Where are they now? - The band would release a final record after this as well as an ep, but there was a lot of change in the band. Traynor left the band before it was released to join Helmet. He then went on to join the band Bush and follow Gavin to his other project Institute and is now back with Bush. He joined, and recorded with Rival Schools, but that music has not been released. McLam moved from bass over to guitar during this albums release. He too worked a bit with Rossdale (Bush) (We looked at Sixteen Stone here) and has since gone on to be a composer and producer working on film scores, tv ads etc. Check the link on him below, its 300+ ads and you've seen/heard far more than you think!

I've been unable to find much on Matthew Cross. Chaka went back to his first band “Burn” and they released another album before calling it quits. On line searches show he was doing some DJ work in New York City, but nothing solid/recent that I have been able to find.

FDF Personal Comments (aka the Live experience) - The very first time I saw O9mm was opening for Ned's Atomic Dustbin  (Are you Normal FDF)   at Lupo's Heartbreak Hotel in Providence Rhode Island. When the band completed the set the crowd was so ravenous they all but demanded an encore. The band obliged, plugged back in and rocked the living hell out of the place. Thus began a love affair with them. They toured CONSTANTLY it seemed for 3-4 years and I saw them with such acts as Downset, Downset FDF)  The Deftones  (Around the Fur FDF) and many others. All told I count seeing Orange 9mm live 11 times. The final few shows I saw them I actually taped their shows, wish I had a rig earlier. I got to be a little friendly with both Chaka and Matthew over time.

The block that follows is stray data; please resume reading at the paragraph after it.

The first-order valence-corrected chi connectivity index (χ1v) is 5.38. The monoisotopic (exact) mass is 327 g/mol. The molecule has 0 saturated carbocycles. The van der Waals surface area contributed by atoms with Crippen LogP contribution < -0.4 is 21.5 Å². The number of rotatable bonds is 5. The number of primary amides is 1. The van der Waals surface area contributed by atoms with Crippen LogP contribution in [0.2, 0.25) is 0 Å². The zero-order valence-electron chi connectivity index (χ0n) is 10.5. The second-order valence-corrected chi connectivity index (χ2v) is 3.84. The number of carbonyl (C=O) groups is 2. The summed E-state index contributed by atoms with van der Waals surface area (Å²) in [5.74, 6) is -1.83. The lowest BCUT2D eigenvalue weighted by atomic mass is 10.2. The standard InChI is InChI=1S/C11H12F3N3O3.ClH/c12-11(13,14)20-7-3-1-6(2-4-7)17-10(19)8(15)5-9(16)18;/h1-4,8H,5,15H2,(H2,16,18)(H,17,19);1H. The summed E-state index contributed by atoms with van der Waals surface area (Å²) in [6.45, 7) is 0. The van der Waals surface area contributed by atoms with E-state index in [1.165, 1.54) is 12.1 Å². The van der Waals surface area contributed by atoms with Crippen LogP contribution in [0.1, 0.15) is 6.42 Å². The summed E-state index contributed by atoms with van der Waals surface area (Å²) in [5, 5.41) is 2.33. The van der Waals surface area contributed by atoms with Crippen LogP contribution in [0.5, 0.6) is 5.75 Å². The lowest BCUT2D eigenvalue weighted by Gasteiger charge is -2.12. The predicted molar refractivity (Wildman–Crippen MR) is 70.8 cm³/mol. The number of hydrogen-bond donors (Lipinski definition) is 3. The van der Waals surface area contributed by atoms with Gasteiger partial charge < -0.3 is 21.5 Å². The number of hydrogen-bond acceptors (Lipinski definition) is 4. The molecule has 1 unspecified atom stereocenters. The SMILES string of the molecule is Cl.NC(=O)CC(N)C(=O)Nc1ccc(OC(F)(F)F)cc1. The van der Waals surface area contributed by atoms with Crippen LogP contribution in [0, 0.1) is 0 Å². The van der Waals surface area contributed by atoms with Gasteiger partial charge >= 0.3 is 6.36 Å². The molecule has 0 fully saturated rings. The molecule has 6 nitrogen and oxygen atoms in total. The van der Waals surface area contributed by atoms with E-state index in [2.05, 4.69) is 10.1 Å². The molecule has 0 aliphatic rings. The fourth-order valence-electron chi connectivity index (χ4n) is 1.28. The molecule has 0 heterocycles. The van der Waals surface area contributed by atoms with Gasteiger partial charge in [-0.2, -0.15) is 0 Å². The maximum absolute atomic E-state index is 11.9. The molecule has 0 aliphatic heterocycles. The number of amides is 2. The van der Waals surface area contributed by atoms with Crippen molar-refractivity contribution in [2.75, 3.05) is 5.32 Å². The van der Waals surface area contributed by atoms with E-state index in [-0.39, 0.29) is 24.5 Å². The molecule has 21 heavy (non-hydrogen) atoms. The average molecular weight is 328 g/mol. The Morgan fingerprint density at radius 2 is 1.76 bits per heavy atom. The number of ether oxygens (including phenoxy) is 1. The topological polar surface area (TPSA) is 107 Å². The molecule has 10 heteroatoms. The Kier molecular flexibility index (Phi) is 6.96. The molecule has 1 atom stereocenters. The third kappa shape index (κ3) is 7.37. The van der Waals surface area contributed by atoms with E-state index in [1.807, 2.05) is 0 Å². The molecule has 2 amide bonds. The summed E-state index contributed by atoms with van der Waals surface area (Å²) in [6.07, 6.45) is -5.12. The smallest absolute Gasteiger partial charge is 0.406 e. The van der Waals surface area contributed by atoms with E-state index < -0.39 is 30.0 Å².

FDF Overall Take – There is no doubt this is a snap shot of the early days of rock/rap and it holds up pretty well. Overall there are few misfires. The interludes are skippable, but when the band is on, they really are on. This is some good clean hard heavy stuff. Check em..really.


The band was around early on in the “web” days so there is not even a fan page I can find. Needless to say..

Taylor - information

Taylor bio page -here

Curious? Check out some MUSIC!

Take You Away (Live)

Long out of print but you can find them here

Disclaimer – I am just a music fan. Feel free to comment about something that may be written incorrectly about the band/members etc. I strive to have a fun and enjoyable site. This site used to post mp3s but ran in to many issues. The audio clips provided are usually from YouTube. No copy write infringement is intended. Please alert me if something should be pulled. Finally, support the artist featured, or your favorite artist by purchasing their music, seeing their shows if possible and saying hi. They need your support.